He presents an argument for responsibility based on the presence of an objectively existing good, and he claims that fulfillment of the human good results from taking the effects of our actions on the future into account (Jonas, 1984, pp. 80-82).

When we are not able to predict the long-term consequences of our actions he argues that we should proceed with prudence, even to the extent of being guided by fear, in order to ensure that we do not create extensive future harms.


For Jonas, the human being occupies a special place in the lifeworld. Jonas sees the human being as that being which is uniquely capable of responsibility, and the presence of this capacity entails that it must be acted on if a one is to fully become the being one is capable of becoming.

The capacity for responsibility contributes to the "what it is to be" a human being and as such, informs the telos of human being. Jonas says that
Quote
"every living thing has its own end which needs no further justification. In this, man has nothing over other living beings, except that he alone can have responsibility also for them, that is, for guarding their self-purpose" (Jonas, 1984, p. 98).

For Jonas, the fact that each organism desires and pursues the continuance of its own life points to the fact that life is a value for each being. Life is a good and as such it presents the being with the capacity to take responsibility with an imperative to protect and preserve it, to recognize the value it is for all living beings. The particular human good lies in the capacity of the human being to recognize and respond to the imperative of responsibility.

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The practice of taking responsibility for our choices, of taking the well-being and future of the planet and its beings into consideration, draws out the higher capabilities of the rational animal.

For Jonas, the imperative of responsibility commands us to respond ethically for the sake of the good that is evidenced in Being, a good that reveals itself in each living beings' pursuit of its own continuance, its desire for life.

As well, responsibility includes protecting the possibility for the continued existence of human freedom and ethical responsiveness.

As Jonas says, "the secret or paradox of morality is that the self forgets itself over the pursuit of the object, so that a higher self (which indeed is also a good in itself) might come into being.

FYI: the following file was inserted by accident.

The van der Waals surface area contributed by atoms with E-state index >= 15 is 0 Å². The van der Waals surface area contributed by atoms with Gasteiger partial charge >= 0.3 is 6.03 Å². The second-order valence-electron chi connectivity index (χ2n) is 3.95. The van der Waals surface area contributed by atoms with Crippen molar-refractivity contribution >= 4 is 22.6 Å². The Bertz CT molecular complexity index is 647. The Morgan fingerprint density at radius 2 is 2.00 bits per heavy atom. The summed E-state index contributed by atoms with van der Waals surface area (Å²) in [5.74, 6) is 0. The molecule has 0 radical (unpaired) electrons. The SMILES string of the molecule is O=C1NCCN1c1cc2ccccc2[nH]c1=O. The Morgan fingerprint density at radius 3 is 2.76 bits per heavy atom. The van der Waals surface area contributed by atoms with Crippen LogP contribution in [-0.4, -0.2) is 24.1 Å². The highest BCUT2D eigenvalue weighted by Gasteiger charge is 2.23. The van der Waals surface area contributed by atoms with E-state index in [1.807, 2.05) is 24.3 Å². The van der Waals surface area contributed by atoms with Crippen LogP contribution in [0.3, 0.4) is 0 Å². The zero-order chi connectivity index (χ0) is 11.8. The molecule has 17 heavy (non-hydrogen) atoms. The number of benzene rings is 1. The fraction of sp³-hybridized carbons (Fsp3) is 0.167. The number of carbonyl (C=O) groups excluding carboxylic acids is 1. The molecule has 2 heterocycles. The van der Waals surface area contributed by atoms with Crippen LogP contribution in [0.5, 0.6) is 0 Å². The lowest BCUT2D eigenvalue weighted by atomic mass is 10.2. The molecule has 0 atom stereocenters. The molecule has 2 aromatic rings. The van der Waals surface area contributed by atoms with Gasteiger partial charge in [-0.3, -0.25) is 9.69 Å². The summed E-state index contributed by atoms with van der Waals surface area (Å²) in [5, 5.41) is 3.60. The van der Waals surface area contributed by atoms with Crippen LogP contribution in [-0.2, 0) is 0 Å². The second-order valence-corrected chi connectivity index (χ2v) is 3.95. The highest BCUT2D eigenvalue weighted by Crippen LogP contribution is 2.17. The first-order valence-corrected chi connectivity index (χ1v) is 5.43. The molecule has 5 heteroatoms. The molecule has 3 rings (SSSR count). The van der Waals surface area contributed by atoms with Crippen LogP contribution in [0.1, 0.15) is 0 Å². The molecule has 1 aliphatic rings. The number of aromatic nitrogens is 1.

Quote
The good man is not he who made himself good but rather he who did the good for its own sake.

As Jonas tries to show, the good of the human and the good in the world are not separate but the same.


Quote
Taking responsibility for the future becomes necessary as soon as we recognize our potential to harmfully impact the future and, as Aristotle argues, once this recognition registers, ignorance is no longer an acceptable plea.

Rights and Responsibility

Another means of arguing for responsibilities to future generations, one that is less metaphysical and more supportive of political action, is to consider the question of the rights of future people. A proponent of this view is Hiskes (2009), who argues that "global warming and climate change have made it abundantly clear that the human impact on the environment is an emergent one, the product of uncounted individual decisions and choices on one hand, and public policies and political omissions on the other, which make every one of us responsible for putting all the rest of us in a new situation of risk, and not only "all of us" but those who come after us as well" (p.146).


Hiskes goes on to explain that "rights are necessarily the legal response to harms, real or potential. The fact that they are new and collective harms that do not fit within the traditional individualist language of either rights or responsibility do not alter the equation of rights as a response to harm.

New harms demand new rights. Because they are emergent harms, the rights that they begat will share their emergent ontological nature" (p. 146).

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This argument supports the contention that we cannot disregard responsibilities to the future simply because future people do not now exist.